Redaction/Translation: Mormon also spells out a larger moral to this story. The Anti-Nephi-Lehies’ conversion was so complete that they would rather die than sin again. Certainly, Mormon admired their courage.
At the end of this verse, Mormon wrote, “They buried their weapons of peace,” then corrects himself: “or they buried the weapons of war, for peace.” Daniel H. Ludlow suggests this passage as confirming the difficulty (even impossibility) of erasing on the plates. The cause of the error is easy to understand. Some of the elements of the intended phrase are present and are “recut” into the erroneous phrase. English speakers are familiar with such recutting on a word basis, where “another whole… ” becomes “a whole nother.… ”
The error could have occurred either in Mormon’s text or in Joseph’s translation. If Mormon made the error, then he was thinking “ahead” of his writing and committed himself in metal without realizing the inaccuracy. Joseph could have made the error as he dictated. As he saw the intended meaning coming, he recut the phrase on the fly, correcting it immediately after. The ultimate source is impossible to determine without access to Mormon’s plates. However, it seems more like an oral error than a written one. Assuming that the translation was a tightly controlled process would make the possibility of Mormon’s error more attractive, but this commentary takes the position that the translation process was quite fluid. This “weapons of peace” would be an example that supports that conclusion.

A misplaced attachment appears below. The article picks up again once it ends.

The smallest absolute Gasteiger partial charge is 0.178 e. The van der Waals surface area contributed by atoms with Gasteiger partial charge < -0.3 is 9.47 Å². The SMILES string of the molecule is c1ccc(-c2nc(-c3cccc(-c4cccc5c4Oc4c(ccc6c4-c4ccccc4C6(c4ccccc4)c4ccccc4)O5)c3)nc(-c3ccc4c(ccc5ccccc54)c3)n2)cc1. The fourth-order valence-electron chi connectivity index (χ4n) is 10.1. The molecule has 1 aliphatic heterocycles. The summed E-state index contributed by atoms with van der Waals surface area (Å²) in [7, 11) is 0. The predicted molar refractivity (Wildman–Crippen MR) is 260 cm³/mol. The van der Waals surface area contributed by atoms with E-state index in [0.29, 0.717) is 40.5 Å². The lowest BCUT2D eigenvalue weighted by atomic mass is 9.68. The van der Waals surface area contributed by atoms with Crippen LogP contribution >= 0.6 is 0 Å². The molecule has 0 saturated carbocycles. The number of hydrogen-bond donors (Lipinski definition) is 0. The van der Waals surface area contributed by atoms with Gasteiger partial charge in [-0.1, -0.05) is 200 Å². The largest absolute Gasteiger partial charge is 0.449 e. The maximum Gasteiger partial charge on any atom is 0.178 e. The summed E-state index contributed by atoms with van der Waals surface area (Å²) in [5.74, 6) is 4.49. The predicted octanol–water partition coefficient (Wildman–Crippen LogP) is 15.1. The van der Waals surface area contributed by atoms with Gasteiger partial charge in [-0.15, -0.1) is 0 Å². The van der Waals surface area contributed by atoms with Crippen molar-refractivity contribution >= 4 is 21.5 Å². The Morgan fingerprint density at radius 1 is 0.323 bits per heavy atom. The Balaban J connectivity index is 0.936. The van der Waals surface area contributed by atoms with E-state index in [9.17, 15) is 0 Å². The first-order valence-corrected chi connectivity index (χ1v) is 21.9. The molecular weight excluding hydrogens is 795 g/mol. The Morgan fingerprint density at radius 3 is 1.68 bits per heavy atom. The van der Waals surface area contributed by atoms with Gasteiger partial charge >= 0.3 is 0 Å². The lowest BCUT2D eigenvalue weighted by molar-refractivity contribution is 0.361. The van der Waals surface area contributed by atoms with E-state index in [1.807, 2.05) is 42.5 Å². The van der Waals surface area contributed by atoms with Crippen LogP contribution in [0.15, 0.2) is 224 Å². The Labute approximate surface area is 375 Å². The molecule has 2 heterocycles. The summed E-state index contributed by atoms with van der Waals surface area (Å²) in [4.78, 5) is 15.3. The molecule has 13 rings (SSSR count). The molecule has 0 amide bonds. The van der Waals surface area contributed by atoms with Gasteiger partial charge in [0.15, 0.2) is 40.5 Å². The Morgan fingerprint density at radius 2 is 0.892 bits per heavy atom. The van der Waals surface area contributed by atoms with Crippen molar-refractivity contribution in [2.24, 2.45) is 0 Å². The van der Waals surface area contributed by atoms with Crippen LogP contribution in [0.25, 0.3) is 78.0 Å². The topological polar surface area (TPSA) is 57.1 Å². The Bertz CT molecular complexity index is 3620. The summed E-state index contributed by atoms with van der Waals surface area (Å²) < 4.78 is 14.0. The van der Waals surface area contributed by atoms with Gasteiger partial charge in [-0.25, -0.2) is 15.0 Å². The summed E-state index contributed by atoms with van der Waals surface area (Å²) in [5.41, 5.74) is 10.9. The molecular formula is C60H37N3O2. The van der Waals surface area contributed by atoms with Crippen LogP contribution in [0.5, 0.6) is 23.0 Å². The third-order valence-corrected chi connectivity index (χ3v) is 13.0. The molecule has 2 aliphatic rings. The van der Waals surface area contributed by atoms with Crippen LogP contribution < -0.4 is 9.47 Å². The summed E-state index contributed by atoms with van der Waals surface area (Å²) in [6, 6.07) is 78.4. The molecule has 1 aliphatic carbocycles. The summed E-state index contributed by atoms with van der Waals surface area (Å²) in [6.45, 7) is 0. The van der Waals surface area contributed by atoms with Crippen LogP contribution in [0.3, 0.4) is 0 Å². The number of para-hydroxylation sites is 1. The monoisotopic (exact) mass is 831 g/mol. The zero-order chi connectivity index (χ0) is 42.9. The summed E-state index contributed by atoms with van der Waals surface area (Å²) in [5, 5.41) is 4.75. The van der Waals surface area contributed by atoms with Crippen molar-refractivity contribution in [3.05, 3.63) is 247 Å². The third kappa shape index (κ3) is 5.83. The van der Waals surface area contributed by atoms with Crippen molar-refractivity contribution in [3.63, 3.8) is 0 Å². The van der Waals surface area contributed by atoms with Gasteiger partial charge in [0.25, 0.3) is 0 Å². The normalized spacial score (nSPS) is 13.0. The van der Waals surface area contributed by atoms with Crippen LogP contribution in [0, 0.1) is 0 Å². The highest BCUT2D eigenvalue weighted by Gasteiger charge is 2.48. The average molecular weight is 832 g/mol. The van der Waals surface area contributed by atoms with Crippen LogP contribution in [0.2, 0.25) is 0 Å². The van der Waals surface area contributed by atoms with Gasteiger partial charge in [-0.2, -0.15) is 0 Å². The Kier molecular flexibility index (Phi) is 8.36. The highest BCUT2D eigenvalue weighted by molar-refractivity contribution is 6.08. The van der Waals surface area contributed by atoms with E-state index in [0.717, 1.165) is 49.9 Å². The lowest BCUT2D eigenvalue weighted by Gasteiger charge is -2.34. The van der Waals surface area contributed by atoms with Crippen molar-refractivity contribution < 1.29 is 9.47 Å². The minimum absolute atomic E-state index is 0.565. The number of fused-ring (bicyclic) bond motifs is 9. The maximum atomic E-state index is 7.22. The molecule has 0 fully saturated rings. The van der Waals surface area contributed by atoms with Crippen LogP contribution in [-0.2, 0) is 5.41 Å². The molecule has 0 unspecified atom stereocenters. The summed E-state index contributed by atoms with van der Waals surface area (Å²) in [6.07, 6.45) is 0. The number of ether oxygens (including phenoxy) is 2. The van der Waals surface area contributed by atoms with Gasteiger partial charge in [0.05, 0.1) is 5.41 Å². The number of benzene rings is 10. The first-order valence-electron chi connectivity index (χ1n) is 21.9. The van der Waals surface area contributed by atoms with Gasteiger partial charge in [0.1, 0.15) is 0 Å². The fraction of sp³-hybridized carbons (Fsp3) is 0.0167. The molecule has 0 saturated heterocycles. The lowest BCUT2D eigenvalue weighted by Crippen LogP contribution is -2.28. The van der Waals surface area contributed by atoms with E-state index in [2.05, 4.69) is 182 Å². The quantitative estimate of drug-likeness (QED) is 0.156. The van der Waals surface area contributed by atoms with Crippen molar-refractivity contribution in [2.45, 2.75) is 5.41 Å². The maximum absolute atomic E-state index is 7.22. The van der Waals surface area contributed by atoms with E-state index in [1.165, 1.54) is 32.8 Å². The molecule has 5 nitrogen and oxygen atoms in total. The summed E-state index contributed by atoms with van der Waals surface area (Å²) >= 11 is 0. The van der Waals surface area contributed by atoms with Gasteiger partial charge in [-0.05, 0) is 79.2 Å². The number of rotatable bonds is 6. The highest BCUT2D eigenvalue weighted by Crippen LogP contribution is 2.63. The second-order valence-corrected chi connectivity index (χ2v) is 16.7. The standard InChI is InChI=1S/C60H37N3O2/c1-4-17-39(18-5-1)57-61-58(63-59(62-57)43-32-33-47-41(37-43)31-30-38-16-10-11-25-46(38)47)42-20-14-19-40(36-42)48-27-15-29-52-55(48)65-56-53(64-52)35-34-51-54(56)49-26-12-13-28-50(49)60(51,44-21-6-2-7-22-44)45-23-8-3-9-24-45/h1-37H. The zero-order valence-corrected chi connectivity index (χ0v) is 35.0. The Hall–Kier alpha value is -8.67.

Although Mormon never mentions a draft, presumably on material easier to work with than metal, he sometimes refers to future events, giving the impression that they might already have been written. Certainly he conceived the outline of his story before committing it to metal. The pragmatic advantages of writing a first draft on a perishable material are obvious; however, if he did, opportunities for this type of error are limited. It is not a copyist’s error because the elements that have been recut are too far from the point of the copying. There are spontaneous elements in Mormon’s writing where he inserts a tangent on the plate text that was not part of his original outline. This incident does not follow the markers of those occasions. (See commentary accompanying Alma 17: 16–17.)
Oral discourse, in contrast, is full of such mid-course corrections. Since Joseph dictated the translation, it requires no particular effort to see Joseph “reading ahead,” making an oral error in the dictation, and then correcting it immediately.